The beauty of augmented reality is how it changes your perception of reality without completely removing or replacing it. Where virtual reality deletes the outside world and gives your senses something entirely new, AR blends the two, bringing digitized objects into the room with you.
This makes home improvement and decorating a natural environment for AR apps to flourish. There are applications for seeing how new pieces of furniture could look in your room, or how painting and applying wallpaper would change the character of your home.
Some AR apps make measuring rooms easy, while others help you to plan and visualize by showing your how the sun will pass over your new home, making you reconsider furniture and plant placement, or even where the windows on your new extension will go.
Here are some of our favorite AR decorating apps for iOS and Android.
This app received a huge amount of publicity when it launched, as it was one of the first to make use of Apple's ARKit platform on the iPhone. And for good reason, because it does an excellent job of placing virtual furniture into your home.
Simply walk around for a few seconds to let the camera see the room and floor with your smartphone's camera, then pick a piece of furniture - a chair, sofa, bed, desk or wardrobe, for example - and drop it into place.
Items stay exactly where you leave them, letting you walk around and view them from different angles.
This app is very similar to Ikea Place, but is more for seeing how your room will look with a bunch of generic pieces of furniture in it. There is no way to buy the furniture featured in the app, so it's more a case of playing real-world Sims than a retail experience.
But it works well, items appear to be the right scale and stay in place when you move around, and there are no ads, making Housecraft a solid app for decoration inspiration. There's also a wide range of potted plants to virtually drop into your garden, too.
Graham & Brown
From wallpaper company Graham & Brown, this app lets you cover your real walls in virtual paper with the power of augmented reality.
Quickly point the app at your feet to calibrate the camera, then tell the app where the corners of a certain wall are. This takes just a couple of seconds, then you can cover the wall with virtual paper. However, the app cannot 'see' any objects in front of or on the wall; it just puts a huge piece of wallpaper over the entire wall, covering your TV and anything else which might be there.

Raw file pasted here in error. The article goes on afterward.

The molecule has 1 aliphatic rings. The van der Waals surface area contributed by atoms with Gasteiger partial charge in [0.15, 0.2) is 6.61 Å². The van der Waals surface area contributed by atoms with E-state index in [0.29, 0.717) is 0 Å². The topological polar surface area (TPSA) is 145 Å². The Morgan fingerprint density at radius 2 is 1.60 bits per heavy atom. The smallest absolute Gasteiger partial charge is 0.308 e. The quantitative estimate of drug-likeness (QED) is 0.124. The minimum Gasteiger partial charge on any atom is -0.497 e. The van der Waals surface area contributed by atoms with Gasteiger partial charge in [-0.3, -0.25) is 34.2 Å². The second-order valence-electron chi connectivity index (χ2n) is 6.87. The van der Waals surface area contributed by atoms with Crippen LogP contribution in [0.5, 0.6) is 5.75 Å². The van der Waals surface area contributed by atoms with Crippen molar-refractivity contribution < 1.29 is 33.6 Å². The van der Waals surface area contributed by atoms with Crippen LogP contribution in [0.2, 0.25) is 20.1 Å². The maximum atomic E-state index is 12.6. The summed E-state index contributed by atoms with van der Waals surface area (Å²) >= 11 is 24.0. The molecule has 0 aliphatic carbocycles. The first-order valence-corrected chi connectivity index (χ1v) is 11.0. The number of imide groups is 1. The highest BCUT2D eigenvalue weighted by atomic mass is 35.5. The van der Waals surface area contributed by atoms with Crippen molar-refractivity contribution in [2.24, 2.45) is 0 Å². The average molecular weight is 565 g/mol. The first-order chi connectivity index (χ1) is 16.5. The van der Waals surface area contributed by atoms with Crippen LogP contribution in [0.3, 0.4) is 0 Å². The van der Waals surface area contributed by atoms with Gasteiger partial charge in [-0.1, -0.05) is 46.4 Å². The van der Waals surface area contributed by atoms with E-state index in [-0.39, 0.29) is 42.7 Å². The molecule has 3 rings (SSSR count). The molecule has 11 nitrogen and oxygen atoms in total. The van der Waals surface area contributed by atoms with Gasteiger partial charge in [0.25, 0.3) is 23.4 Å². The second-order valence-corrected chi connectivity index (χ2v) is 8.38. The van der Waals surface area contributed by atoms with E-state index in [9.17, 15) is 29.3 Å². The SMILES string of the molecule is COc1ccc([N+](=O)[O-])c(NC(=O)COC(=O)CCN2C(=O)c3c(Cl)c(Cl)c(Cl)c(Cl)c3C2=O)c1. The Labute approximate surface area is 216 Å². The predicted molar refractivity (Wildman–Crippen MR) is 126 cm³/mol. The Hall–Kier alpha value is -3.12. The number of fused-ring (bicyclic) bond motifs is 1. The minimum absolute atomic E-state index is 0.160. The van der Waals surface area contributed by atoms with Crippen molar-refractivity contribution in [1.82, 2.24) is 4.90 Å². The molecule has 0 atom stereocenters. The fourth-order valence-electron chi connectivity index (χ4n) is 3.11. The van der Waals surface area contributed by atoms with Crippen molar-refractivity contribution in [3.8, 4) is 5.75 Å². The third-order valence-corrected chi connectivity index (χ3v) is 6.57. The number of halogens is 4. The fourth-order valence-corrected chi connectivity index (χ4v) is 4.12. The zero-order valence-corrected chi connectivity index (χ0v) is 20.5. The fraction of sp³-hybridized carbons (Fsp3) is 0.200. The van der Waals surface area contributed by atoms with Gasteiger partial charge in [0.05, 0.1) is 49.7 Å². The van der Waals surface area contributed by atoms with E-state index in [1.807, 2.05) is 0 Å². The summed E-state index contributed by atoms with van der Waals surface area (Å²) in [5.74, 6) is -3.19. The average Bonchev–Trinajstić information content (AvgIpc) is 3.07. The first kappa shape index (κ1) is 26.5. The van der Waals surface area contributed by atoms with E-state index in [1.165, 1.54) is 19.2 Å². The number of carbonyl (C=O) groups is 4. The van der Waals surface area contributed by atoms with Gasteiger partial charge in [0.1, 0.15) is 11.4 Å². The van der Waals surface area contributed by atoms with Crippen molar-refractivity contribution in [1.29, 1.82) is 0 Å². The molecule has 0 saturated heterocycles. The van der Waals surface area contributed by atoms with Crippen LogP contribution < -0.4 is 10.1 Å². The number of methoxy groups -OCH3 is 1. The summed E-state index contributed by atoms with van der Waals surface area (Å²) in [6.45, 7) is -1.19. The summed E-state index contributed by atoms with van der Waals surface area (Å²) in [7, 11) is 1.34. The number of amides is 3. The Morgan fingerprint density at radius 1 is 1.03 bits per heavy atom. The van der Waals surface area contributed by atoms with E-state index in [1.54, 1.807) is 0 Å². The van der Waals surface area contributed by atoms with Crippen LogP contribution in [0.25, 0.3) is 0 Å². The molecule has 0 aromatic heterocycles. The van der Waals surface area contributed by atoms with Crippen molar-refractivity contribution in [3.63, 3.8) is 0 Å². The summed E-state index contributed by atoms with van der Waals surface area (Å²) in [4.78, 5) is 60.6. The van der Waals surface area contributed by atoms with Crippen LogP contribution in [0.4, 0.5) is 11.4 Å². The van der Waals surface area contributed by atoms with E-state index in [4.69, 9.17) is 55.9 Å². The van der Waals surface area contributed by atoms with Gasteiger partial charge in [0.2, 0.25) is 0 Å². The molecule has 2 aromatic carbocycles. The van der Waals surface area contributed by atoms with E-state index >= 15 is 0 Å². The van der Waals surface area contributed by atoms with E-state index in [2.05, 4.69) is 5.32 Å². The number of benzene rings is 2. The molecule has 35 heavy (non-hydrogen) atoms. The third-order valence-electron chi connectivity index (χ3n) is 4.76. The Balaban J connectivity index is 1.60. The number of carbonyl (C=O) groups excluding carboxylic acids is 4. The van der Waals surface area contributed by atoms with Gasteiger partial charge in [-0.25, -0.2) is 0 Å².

In smaller properties this makes the app difficult to use, but we can see how it would work well in larger (or completely empty) rooms. The app accurately estimates the size of the wall, then tells you how many rolls of paper will be required, and how much that will cost. There is a huge range of paper on offer, and they are of high enough resolution to almost see the texture of each roll when you get up close.
The app accurately applied paint only to the walls (and ceiling)GearBrain
Paint company Dulux has just launched its Visualizer AR app, which applies digital paint to a live view of any room you point your smartphone app. The app works very quickly and does a surprisingly good job of only painting the walls; our television remained untouched, for example.
The app even knew not to apply paint to an ironing board leaning against the wall, and avoided light switches too, which we thought was impressive. As well as painting interior walls, the app can paint outside and apply virtual wood treatment to decking and fences.
You can also use the app to photograph objects and find a paint of the same color.
An alternative to the Dulux app is Paint Tester. The free version applies paint to photographs of your walls and does an acceptable job of getting paint in the right place, sparing your TV, furniture and carpet. If the app gets it wrong, you can add or remove paint manually afterwards.
Knowing how the sun passes overhead each day can help you arrange your furniture (and plants) to make the most of it. Of course, if you have lived in your current home for a while then you'll know this already, but Lumos is useful if you're viewing a potential new home, or have just moved in.
Open the app, allow it to see your geographic location, then you'll be given an argumented reality view of how the sun passes over your home through a 24-hour period. An overhead map view shows how the sun faces your property through the day, and where it rises and sets on any day of the year you choose. For an Android alternative, try Sun & Moon Finer AR.
Finally, MagicPlan is one of several smartphone apps which use AR to help measure rooms and produce blueprints. While these can sometimes be vague and temperamental, we found MagicPlan to work very well.
You just have to view your room through the camera and tell the app where the corners are. The map is then made, ready for doors, windows, furniture, cupboards, appliances and other items to be added.
There is also a system for estimating the cost of painting, wallpapering, tiling and having new flooring installed, based on the size of each floor and wall.